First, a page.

WASHINGTON -- Banking regulators may soon have sales practice rules in place for banks that sell their customers government securities and derivative instruments issued by government-sponsored agencies.

The Office of the Comptroller of the Currency, together with the Federal Reserve Board and the Federal Deposit Insurance Corp., is developing the suitability standards under authority granted by last year's Government Securities Act, said Douglas Harris, senior deputy comptroller for capital markets at the OCC.

"I would hope that within a few months we would have something. I don't think we are working on something real complicated, so I would hope that we can do it sooner than later," Harris said in an interview. "It's very difficult to say because we are working with other regulatory agencies."

The suitability standards would apply to the sale of government securities, including Treasury bonds.

They would also apply to the sale of structured notes issued by government-sponsored enterprises, such as the Federal National Mortgage Association and Federal Home Loan Mortgage Corp.

These government agency derivatives, which in some cases have depreciated in value as interest rates have risen in the past year, have been the source of losses for a wide variety of financial and other institutions.

The banking regulators' efforts come as the National Association of Securities Dealers, which has received comments on its proposals, has been working on rules that would apply to securities dealers.

The dealers group will forward its recommendations for government securities suitability standards to the Securities and Exchange Commission, which in turn must go through another comment period and consult with the Treasury Department before taking final action.

Under the Government Securities Act, which was signed into law last year, federal agencies were authorized to improve the sales practices used by dealers that sell government securities.

In passing the act, Congress intended to give regulators the power to develop standard sales practice rules, coveting such issues as sales practice abuses, markups, and churning of accounts.

At the time Congress was considering the legislation, new derivative products were being introduced based on treasury and government agency securities, which are often subject to greater risks than the underlying securities.

In particular, Congress was concerned about the need to develop rules that would account for the new types of government securities that were entering the market. In some cases, these instruments brought -- and have continued to bring -- substantial losses to state and local governments.

But as the banking agencies now work toward setting suitability standards for government securities, they are not drafting suitability standards for other off-balance sheet derivatives, Harris said.

"We think that our current rule, our guidance Section C- 1 of our banking circular, serves not only to protect the bank but also to protect the customers," Harris said. "At this point, we don't think that there's a need to go further.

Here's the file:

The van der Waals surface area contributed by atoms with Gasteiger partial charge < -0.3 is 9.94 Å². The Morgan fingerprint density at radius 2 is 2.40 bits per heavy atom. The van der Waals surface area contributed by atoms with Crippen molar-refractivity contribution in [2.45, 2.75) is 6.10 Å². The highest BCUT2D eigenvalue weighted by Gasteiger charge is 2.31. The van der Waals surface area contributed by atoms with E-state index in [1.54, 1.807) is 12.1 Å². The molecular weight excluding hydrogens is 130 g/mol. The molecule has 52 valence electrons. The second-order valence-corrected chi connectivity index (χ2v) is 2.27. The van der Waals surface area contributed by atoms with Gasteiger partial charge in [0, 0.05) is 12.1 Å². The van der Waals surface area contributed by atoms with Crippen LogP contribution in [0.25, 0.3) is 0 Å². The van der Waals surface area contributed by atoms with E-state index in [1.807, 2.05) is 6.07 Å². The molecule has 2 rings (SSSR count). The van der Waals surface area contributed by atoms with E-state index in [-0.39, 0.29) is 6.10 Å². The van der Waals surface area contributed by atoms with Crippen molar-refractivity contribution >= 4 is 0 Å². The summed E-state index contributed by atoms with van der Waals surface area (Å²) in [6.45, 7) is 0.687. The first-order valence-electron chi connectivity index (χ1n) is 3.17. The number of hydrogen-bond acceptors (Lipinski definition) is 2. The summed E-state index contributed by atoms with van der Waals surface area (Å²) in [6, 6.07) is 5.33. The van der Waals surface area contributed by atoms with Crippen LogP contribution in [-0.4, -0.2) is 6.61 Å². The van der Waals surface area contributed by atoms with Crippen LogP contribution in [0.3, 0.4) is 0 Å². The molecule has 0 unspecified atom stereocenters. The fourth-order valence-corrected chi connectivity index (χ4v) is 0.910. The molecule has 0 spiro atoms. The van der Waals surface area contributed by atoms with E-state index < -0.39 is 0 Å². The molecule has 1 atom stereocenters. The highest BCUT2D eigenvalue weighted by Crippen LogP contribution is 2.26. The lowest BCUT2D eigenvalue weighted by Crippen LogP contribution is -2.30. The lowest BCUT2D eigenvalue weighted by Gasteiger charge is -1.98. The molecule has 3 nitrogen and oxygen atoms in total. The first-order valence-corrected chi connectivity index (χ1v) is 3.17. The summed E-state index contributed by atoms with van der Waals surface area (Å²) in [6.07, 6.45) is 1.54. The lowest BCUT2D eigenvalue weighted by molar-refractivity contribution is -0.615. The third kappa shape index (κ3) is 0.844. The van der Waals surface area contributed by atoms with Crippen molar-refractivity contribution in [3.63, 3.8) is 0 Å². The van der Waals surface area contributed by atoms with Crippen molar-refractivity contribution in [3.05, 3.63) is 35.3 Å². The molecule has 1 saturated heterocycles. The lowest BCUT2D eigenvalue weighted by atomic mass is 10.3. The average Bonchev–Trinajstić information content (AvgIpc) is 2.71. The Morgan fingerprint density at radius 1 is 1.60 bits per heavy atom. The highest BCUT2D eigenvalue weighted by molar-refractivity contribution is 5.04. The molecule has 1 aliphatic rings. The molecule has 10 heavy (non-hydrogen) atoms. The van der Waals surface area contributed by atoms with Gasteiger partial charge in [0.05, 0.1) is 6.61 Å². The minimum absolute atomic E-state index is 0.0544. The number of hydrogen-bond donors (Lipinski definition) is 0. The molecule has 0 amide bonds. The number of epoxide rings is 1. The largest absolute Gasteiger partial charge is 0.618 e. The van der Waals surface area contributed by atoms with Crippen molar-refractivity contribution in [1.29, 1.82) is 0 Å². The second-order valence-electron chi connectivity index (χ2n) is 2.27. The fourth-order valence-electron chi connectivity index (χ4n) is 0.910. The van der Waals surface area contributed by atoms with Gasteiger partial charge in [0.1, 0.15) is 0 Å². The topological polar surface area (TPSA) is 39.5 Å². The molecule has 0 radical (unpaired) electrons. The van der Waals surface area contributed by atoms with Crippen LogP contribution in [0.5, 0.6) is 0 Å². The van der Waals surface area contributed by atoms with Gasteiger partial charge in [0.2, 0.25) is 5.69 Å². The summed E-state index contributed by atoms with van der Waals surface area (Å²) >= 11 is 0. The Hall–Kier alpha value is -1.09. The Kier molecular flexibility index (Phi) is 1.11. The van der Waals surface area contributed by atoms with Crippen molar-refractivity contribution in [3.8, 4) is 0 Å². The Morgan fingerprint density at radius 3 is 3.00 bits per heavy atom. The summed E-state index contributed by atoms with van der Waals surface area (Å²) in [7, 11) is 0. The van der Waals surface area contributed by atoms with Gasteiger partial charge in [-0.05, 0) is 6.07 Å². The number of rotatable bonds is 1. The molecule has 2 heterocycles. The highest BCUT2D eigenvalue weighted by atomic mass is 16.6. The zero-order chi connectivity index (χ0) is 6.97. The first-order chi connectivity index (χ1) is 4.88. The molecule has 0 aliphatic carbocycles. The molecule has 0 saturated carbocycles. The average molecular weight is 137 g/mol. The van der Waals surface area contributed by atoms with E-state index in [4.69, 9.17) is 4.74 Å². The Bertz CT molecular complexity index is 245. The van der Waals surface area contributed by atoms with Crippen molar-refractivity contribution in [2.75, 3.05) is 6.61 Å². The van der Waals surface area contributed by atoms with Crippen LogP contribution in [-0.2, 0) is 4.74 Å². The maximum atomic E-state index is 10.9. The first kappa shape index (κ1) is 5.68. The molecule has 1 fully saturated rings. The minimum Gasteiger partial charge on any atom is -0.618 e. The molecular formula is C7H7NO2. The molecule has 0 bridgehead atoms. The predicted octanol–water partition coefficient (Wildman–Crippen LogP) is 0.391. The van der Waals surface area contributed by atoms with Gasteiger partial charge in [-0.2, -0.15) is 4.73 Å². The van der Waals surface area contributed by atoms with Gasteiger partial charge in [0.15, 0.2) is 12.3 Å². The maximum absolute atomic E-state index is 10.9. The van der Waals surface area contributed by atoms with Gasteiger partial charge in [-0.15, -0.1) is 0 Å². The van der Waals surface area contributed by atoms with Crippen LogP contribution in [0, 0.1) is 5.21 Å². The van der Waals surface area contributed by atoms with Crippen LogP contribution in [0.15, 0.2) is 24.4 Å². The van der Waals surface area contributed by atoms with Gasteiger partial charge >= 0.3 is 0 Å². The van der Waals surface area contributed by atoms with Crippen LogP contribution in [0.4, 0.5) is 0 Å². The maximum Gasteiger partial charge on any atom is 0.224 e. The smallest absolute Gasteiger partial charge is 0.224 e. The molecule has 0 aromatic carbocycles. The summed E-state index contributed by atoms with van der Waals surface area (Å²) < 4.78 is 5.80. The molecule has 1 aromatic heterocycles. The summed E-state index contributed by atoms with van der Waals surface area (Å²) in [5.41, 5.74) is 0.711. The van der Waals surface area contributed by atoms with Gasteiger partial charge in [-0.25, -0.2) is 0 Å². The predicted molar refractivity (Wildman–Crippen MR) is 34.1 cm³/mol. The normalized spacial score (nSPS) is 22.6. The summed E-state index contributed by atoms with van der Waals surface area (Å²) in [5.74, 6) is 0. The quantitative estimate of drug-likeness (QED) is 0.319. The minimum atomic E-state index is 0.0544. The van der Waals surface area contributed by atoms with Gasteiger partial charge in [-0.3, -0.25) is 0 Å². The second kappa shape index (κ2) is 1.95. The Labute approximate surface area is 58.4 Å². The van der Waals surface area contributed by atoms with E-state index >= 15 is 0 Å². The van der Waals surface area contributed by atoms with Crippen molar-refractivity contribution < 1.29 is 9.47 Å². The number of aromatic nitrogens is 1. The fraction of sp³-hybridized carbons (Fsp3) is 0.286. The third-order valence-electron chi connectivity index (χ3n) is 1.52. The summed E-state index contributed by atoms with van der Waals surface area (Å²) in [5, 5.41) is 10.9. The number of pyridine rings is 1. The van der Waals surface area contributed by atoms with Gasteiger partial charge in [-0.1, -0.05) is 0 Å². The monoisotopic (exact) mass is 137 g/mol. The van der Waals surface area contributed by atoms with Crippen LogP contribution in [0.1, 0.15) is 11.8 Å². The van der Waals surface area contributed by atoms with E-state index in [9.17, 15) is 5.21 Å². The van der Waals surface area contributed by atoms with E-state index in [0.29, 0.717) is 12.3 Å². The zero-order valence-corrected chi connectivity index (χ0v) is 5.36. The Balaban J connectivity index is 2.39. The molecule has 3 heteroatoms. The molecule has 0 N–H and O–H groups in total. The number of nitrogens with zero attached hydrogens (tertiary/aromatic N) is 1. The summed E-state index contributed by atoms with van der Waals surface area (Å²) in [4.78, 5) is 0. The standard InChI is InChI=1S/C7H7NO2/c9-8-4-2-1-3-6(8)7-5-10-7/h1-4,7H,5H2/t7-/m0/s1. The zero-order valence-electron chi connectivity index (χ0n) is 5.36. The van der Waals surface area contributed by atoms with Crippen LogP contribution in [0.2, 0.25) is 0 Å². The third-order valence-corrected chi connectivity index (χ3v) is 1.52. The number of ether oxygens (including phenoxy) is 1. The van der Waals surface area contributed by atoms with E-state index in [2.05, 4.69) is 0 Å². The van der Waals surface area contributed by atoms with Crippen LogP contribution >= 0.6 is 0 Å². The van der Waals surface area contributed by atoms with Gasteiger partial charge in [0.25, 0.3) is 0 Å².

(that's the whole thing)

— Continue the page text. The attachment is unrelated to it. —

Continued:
"National banks following our guidance are unlikely to engage in a transaction that is inappropriate for that customer" Harris said.

In addition, suitability standards applied to other off-balance sheet derivatives, which would include interest rate swaps, would change the nature of the banking industry, Harris said. He maintains that over-the-counter derivatives transactions, similar to other bank services and transactions, such as loans, deposits, and letters of credit, are entered into on a principal-toprincipal basis.

"The bank does not act as broker to or agent for the customer," he said last week at a Commodity Futures Trading Commission advisory meeting. "Bank regulators have not imposed a suitability requirement on banks with respect to other bank products and services."

For example, when a bank makes a loan to a customer, bank regulators do not require that the bank, in order to protect the customer, determine that the loan is suitable for the customer.

"The application of a suitability rule to dealer banks' off-balance sheet derivatives transactions would raise the question of why such a rule should not be applicable to almost all of a bank's transactions with its customers or to all new ,bank products and services that may be developed in the future," Harris said.

"At the OCC, we do not currently believe that it is necessary to make such a fundamental change in the relationships between banks and their customers or, more specifically, in the obligations of banks toward their customers," Harris said. An aide to Rep, Edward Markey, DMass., who crafted legislation to improve the regulation of derivatives, said the derivatives industry as a whole is becoming more complex, making suitability standards even more necessary.

"I think that the increased complexity of the product and the relationship of trust and confidence that develops between the customers and the dealers, makes derivatives a rather different product," the Markey aide said. Meanwhile, Harris said the OCC will continue to study the issue of offbalance sheet derivatives sales and will draft stronger rules if needed.

"If we find that national banks are not following the guidance contained in Section C-1, either to their own detriment or the detriment of their customers, a stronger standard may be required," Harris said.

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